FCC Chairman Ajit Pai was in favor of abolishing net neutrality, believing it would increase Internet innovation and flexibility that would allow for prioritization of content important to consumers, such as telehealth. According to an FCC spokesperson, for “Internet-enabled healthcare apps and services, paid prioritization could be the difference between life and death for patients who require very reliable and fast connectivity for health monitoring, consultation, and service delivery” and RIFO will “unleash innovation and investment in networks, providing better connectivity for rural and underserved hospitals and reducing costs everywhere.”
But such claims assume that telehealth providers will be in a position to pay for priority. Telehealth and healthcare experts and advocates are concerned that the end of net neutrality could lead to prohibitively high Internet costs. Providers require connectivity to practice telehealth and rely on the Internet for data storage to support the use of government-mandated electronic medical records. Telemedicine has been praised as a solution for patients in rural areas where healthcare access is limited. Net neutrality has ensured that telehealth services are not deprioritized in favor of deep-pocketed alternatives. RIFO may lead to higher rates for the bandwidth required to deliver these services.
While larger providers may be able to budget for Internet prioritization costs or pass them on to patients, increased costs may discourage federally qualified health centers and rural health centers from providing these services and could force them to reduce or eliminate them. Even if hospitals are not priced out, patients in rural and underserved areas may find higher connectivity prices cost-prohibitive. Either way, the reduction of telehealth services may further exacerbate health disparities between high- and low-income patients, particularly in rural areas.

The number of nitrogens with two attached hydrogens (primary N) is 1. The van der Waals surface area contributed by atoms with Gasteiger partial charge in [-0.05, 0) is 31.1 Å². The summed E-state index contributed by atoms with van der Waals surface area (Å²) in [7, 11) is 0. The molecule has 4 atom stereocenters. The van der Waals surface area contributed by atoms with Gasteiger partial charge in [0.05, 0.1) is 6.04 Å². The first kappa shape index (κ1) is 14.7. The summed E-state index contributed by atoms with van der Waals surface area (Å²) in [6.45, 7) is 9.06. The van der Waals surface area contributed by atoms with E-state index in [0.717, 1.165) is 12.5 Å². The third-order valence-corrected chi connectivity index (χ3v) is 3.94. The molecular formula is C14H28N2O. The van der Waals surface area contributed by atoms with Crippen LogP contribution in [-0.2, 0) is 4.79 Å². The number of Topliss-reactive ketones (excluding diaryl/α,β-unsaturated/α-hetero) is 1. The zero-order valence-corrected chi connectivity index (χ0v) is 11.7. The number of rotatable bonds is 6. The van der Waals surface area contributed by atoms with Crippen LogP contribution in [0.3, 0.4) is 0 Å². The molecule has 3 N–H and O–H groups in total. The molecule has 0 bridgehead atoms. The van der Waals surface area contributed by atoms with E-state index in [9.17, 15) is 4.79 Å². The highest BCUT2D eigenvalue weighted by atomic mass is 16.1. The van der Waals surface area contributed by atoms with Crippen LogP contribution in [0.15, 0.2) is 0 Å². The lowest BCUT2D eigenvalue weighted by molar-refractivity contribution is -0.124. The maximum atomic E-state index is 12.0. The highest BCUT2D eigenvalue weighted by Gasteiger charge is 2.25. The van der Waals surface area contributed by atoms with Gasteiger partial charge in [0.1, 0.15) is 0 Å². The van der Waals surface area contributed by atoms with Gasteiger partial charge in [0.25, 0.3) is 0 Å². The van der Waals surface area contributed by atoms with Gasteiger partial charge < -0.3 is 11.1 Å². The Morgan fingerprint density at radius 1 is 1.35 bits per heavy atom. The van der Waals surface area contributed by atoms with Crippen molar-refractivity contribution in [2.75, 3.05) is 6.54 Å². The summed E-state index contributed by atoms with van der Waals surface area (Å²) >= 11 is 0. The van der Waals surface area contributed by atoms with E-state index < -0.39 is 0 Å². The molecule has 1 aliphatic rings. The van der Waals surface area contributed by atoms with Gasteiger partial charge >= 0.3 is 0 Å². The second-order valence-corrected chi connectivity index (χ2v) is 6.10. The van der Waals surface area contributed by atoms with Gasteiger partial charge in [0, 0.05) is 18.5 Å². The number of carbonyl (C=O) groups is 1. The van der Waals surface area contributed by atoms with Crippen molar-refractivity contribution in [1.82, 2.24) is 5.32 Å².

It remains to be seen exactly how the end of net neutrality and the new regulatory structure will play out and impact telehealth. Only days after the FCC abolished net neutrality, a federal bill was proposed to restore net neutrality’s bans on the blocking and slowing of websites. Similarly, Democratic senators are rallying to secure the votes necessary to pass a resolution to revive net neutrality. Critics, however, are skeptical that this effort will be successful due to lack of votes in the House and President Trump’s veto power.
Some states also are working to revive net neutrality by introducing bills to forbid Internet providers from blocking or slowing down sites or online services. To date, six states have introduced bills and at least two others are considering them. The states, however, face an uphill battle, and state laws could be subject to court challenges because the FCC’s order blocks states from creating their own net neutrality laws. According to the FCC, differing state laws would be too difficult for an ISP to follow because the Internet does not recognize state borders. The states counter that they have an obligation to protect consumers and that the FCC lacks the authority to pre-empt all states. Both state attorneys general and private parties are also expected to sue the FCC. For now, it is important to keep apprised of the developments and their potential impact on telehealth.